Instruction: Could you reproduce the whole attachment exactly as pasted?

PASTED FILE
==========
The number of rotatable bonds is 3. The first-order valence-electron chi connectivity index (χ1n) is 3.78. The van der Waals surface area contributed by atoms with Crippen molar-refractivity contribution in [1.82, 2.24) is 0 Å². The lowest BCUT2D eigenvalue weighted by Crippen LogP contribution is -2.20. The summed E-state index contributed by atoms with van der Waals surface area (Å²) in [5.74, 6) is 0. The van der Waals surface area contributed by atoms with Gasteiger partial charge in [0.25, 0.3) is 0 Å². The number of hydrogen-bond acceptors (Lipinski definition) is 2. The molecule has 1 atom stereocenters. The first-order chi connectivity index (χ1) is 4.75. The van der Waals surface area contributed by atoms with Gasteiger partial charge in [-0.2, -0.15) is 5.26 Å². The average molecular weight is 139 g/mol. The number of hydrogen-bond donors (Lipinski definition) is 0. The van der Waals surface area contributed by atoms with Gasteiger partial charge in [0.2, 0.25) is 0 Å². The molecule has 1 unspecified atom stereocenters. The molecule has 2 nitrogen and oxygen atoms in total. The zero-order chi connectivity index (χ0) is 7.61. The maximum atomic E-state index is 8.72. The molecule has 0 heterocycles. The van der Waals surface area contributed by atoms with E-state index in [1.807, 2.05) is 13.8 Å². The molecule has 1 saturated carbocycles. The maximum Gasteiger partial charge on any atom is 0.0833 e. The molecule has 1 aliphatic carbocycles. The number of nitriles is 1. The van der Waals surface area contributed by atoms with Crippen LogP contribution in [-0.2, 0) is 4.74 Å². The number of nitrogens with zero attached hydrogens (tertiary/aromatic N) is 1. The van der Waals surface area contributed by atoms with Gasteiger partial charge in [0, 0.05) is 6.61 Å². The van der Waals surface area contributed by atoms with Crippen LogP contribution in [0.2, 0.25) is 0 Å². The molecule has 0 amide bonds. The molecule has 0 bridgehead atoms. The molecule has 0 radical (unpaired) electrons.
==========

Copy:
The number of rotatable bonds is 3. The first-order valence-electron chi connectivity index (χ1n) is 3.78. The van der Waals surface area contributed by atoms with Crippen molar-refractivity contribution in [1.82, 2.24) is 0 Å². The lowest BCUT2D eigenvalue weighted by Crippen LogP contribution is -2.20. The summed E-state index contributed by atoms with van der Waals surface area (Å²) in [5.74, 6) is 0. The van der Waals surface area contributed by atoms with Gasteiger partial charge in [0.25, 0.3) is 0 Å². The number of hydrogen-bond acceptors (Lipinski definition) is 2. The molecule has 1 atom stereocenters. The first-order chi connectivity index (χ1) is 4.75. The van der Waals surface area contributed by atoms with Gasteiger partial charge in [-0.2, -0.15) is 5.26 Å². The average molecular weight is 139 g/mol. The number of hydrogen-bond donors (Lipinski definition) is 0. The van der Waals surface area contributed by atoms with Gasteiger partial charge in [0.2, 0.25) is 0 Å². The molecule has 1 unspecified atom stereocenters. The molecule has 2 nitrogen and oxygen atoms in total. The zero-order chi connectivity index (χ0) is 7.61. The maximum atomic E-state index is 8.72. The molecule has 0 heterocycles. The van der Waals surface area contributed by atoms with E-state index in [1.807, 2.05) is 13.8 Å². The molecule has 1 saturated carbocycles. The maximum Gasteiger partial charge on any atom is 0.0833 e. The molecule has 1 aliphatic carbocycles. The number of nitriles is 1. The van der Waals surface area contributed by atoms with Crippen LogP contribution in [-0.2, 0) is 4.74 Å². The number of nitrogens with zero attached hydrogens (tertiary/aromatic N) is 1. The van der Waals surface area contributed by atoms with Gasteiger partial charge in [0, 0.05) is 6.61 Å². The van der Waals surface area contributed by atoms with Crippen LogP contribution in [0.2, 0.25) is 0 Å². The molecule has 0 amide bonds. The molecule has 0 bridgehead atoms. The molecule has 0 radical (unpaired) electrons.